It's been about a year now. I'm trying to control it, but with little success. What "it" is is an obsession with brewing a decent hefeweizen. I'm determined to get it right. But I keep getting it wrong.
I decided hefeweizen should be my first attempt at designing my own homebrew recipe. I can't recall why. Why not start with a more straightforward beer, or yeast, for that matter? I think I was drinking a lot of weissbier when I thought, "THIS is what I should try to brew!"
The problem is, I'd never created a beer recipe before, and I was attempting to recreate one of the oldest and greatest styles in the world. Aim high, I guess . . . or fail sourly, in my case.
Before I started brewing, I researched the style to determine what color mine should be, as well as what gives its clove and banana notes and just what kind of hops to use. I like my hefeweizens slightly dunkel, in the amber range, so I decided that a small amount of Carafa III would do for the color. As for the yeast, Weihenstephan (Wyeast 3068) would provide the spice and fruit flavors.
Then, with a little more research I came up with a simple extract recipe. Should have been easy, right?
Problem was mine came out almost all wrong.
It all started with the blow-off tube. Joe at Princeton Home Brew warned me I'd need to use one to brew with this yeast. Actually, he scared the pants off of me with visions of a beer-splattered basement if I chose to go without one. I'd never used one so I was clueless. Luckily, he patiently showed me how to put one together by removing the top of a three-piece airlock, attaching one end of a length of hose to the opening and submerging the other end in a bucket full of water to create a seal.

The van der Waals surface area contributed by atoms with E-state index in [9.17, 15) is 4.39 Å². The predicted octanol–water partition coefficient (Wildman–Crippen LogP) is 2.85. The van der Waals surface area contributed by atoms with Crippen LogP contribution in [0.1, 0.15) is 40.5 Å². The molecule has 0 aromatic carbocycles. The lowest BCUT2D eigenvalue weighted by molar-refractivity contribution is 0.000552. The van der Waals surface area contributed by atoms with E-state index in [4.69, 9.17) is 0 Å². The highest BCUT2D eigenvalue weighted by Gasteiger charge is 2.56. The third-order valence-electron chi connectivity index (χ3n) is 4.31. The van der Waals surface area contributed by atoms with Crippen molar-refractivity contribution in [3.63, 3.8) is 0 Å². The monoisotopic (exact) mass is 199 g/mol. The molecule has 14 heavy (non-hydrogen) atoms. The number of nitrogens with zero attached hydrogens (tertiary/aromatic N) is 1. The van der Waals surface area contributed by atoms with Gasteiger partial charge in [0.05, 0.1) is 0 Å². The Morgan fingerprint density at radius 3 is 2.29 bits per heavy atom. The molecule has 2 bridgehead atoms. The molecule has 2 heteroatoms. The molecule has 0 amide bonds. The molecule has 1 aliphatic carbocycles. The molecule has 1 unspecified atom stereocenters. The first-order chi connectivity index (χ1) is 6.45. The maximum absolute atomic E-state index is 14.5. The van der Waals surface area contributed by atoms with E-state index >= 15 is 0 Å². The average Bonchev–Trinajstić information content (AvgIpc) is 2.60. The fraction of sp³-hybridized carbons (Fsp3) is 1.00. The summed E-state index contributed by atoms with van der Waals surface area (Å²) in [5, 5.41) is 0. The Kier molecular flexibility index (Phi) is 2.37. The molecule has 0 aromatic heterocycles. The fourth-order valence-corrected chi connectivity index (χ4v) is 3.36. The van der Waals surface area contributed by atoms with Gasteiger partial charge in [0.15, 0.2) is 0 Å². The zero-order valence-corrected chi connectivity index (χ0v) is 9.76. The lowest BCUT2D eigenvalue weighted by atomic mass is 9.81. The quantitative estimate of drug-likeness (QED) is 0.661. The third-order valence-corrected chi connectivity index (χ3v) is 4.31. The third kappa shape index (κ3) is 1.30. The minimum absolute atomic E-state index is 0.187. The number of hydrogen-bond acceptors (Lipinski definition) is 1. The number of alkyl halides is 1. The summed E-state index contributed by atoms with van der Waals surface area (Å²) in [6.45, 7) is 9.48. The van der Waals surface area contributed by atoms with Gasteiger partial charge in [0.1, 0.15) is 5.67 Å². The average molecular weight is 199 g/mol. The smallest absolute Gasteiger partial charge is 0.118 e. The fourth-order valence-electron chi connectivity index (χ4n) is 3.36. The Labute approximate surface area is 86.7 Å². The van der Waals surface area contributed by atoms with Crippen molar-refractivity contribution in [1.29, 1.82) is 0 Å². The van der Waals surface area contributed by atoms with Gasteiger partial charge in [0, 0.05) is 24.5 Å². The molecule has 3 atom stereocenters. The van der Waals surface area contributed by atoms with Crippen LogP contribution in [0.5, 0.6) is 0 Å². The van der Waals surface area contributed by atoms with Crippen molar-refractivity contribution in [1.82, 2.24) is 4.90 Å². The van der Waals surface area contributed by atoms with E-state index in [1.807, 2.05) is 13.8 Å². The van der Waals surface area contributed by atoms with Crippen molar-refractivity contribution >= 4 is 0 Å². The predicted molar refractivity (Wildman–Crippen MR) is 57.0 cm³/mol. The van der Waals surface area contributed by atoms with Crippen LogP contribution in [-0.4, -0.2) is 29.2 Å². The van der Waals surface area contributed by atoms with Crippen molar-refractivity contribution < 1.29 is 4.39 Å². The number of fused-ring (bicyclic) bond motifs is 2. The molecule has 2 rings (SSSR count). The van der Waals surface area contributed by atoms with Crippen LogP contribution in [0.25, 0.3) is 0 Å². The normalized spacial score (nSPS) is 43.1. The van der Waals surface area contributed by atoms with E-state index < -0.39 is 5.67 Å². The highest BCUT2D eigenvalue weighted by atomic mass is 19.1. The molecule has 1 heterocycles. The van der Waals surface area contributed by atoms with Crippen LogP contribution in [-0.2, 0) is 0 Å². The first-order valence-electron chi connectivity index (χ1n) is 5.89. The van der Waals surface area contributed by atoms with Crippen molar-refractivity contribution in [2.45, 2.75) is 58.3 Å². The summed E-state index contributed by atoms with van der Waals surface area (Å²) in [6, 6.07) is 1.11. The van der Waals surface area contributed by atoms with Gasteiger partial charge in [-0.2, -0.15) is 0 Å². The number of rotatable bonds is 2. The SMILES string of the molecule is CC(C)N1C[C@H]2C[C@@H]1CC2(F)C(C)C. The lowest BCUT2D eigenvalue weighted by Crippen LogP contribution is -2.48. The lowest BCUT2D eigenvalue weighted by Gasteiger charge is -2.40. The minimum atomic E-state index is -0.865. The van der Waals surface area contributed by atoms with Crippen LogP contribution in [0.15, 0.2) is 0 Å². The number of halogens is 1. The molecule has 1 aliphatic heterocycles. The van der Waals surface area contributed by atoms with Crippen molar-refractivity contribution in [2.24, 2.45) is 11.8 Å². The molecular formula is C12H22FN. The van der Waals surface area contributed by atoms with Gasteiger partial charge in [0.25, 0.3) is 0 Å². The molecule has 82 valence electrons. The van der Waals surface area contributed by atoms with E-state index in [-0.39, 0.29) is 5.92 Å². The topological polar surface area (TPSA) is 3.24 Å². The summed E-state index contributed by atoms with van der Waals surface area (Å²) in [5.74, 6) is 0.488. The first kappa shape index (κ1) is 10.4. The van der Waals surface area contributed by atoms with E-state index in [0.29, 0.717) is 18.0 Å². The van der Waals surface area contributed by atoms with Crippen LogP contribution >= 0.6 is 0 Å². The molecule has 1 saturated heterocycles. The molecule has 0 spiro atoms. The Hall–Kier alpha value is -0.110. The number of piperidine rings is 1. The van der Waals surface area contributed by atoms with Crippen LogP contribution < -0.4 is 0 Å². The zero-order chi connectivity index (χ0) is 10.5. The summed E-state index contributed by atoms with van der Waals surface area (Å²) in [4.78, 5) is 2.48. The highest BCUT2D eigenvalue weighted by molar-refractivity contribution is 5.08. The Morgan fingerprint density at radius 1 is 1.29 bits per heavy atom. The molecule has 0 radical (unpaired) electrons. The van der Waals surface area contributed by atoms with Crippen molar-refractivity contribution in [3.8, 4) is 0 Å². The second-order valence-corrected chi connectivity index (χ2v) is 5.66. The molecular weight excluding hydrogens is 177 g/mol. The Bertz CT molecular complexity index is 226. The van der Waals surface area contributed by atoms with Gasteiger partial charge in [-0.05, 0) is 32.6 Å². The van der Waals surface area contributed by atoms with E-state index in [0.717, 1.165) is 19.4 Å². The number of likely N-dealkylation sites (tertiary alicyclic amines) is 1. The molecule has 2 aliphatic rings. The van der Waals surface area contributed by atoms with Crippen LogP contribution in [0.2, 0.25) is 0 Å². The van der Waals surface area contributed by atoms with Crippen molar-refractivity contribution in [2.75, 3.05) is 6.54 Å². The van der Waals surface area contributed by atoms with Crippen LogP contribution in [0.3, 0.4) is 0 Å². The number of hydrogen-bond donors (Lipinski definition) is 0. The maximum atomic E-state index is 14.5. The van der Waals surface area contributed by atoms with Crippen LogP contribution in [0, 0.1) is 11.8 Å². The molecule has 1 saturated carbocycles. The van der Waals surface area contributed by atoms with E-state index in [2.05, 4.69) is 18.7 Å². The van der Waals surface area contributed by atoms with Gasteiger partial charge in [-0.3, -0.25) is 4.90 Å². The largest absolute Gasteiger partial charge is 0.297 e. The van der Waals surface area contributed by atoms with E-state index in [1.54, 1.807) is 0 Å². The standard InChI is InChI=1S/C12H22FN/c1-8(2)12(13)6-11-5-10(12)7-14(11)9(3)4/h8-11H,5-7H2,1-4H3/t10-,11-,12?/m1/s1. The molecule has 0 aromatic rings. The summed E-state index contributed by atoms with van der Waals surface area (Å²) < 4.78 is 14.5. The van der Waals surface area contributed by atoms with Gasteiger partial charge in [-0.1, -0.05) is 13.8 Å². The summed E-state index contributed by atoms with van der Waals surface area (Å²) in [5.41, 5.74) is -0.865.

But when I actually brewed my beer, there was never any extraordinary yeast action. It fermented like all my previous brews, with no blow-off-worthy action to speak of. Not good. And then things got really hairy. While racking to my secondary, some of the blow-off liquid got sucked into my primary and from there into my secondary. When the beer was finished, it looked fantastic, I’d nailed the color. It tasted passably like a hefeweizen but with a serious sourness. It would not have been unpleasant . . . if I'd brewed a sour!
When I asked Joe what the problem was, he said I had an infection (er, my beer did) and that I needed to replace all my equipment. But I wasn't convinced. I was haunted by the horror of my blow-off debacle. And I didn't want to get rid of everything. I'd grown fond of my old white bucket. It had been good to me.
So I replaced everything but the bucket. And tried the recipe again . . . with the same sour outcome. But here’s the kicker: between failed batches of hefeweizen I fermented a saison in there and produced a nuanced and refreshing brew, without a trace of sourness.
Which brings me to my next attempt to get my hefe right.
I told you I was obsessed.Last modified on